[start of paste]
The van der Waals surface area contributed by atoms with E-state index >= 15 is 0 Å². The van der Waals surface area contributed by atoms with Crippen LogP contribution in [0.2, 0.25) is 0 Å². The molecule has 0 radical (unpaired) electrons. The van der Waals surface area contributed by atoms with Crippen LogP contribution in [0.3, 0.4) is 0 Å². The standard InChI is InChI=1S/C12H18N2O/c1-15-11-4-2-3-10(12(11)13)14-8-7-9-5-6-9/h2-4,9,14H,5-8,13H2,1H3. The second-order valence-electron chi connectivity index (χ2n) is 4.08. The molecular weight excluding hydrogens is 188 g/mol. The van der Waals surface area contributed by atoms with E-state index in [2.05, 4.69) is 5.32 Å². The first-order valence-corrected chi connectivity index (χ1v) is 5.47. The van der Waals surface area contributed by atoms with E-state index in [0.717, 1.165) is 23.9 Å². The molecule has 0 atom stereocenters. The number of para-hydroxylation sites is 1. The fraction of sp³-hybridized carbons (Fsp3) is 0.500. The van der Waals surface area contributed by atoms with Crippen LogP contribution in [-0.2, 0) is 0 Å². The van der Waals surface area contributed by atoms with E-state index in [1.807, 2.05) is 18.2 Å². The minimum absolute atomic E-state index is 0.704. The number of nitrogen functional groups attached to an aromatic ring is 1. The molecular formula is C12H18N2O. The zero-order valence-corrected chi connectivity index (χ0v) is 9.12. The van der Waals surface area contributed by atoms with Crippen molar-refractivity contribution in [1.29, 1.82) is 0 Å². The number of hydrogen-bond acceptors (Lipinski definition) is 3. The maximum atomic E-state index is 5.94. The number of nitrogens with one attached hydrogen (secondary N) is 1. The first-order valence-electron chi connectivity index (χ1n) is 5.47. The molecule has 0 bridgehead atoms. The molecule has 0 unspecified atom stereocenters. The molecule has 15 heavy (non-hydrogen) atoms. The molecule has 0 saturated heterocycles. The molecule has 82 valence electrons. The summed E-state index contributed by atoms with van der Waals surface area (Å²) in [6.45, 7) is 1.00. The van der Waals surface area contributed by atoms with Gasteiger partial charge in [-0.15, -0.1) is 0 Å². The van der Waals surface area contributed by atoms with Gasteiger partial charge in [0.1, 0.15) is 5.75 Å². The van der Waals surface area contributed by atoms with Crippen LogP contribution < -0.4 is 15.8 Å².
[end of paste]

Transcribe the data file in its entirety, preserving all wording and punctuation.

The van der Waals surface area contributed by atoms with E-state index >= 15 is 0 Å². The van der Waals surface area contributed by atoms with Crippen LogP contribution in [0.2, 0.25) is 0 Å². The molecule has 0 radical (unpaired) electrons. The van der Waals surface area contributed by atoms with Crippen LogP contribution in [0.3, 0.4) is 0 Å². The standard InChI is InChI=1S/C12H18N2O/c1-15-11-4-2-3-10(12(11)13)14-8-7-9-5-6-9/h2-4,9,14H,5-8,13H2,1H3. The second-order valence-electron chi connectivity index (χ2n) is 4.08. The molecular weight excluding hydrogens is 188 g/mol. The van der Waals surface area contributed by atoms with E-state index in [2.05, 4.69) is 5.32 Å². The first-order valence-corrected chi connectivity index (χ1v) is 5.47. The van der Waals surface area contributed by atoms with E-state index in [0.717, 1.165) is 23.9 Å². The molecule has 0 atom stereocenters. The number of para-hydroxylation sites is 1. The fraction of sp³-hybridized carbons (Fsp3) is 0.500. The van der Waals surface area contributed by atoms with Crippen LogP contribution in [-0.2, 0) is 0 Å². The van der Waals surface area contributed by atoms with E-state index in [1.807, 2.05) is 18.2 Å². The minimum absolute atomic E-state index is 0.704. The number of nitrogen functional groups attached to an aromatic ring is 1. The molecular formula is C12H18N2O. The zero-order valence-corrected chi connectivity index (χ0v) is 9.12. The van der Waals surface area contributed by atoms with Crippen molar-refractivity contribution in [1.29, 1.82) is 0 Å². The number of hydrogen-bond acceptors (Lipinski definition) is 3. The maximum atomic E-state index is 5.94. The number of nitrogens with one attached hydrogen (secondary N) is 1. The first-order valence-electron chi connectivity index (χ1n) is 5.47. The molecule has 0 bridgehead atoms. The molecule has 0 unspecified atom stereocenters. The molecule has 15 heavy (non-hydrogen) atoms. The molecule has 0 saturated heterocycles. The molecule has 82 valence electrons. The summed E-state index contributed by atoms with van der Waals surface area (Å²) in [6.45, 7) is 1.00. The van der Waals surface area contributed by atoms with Gasteiger partial charge in [-0.15, -0.1) is 0 Å². The van der Waals surface area contributed by atoms with Gasteiger partial charge in [0.1, 0.15) is 5.75 Å². The van der Waals surface area contributed by atoms with Crippen LogP contribution < -0.4 is 15.8 Å².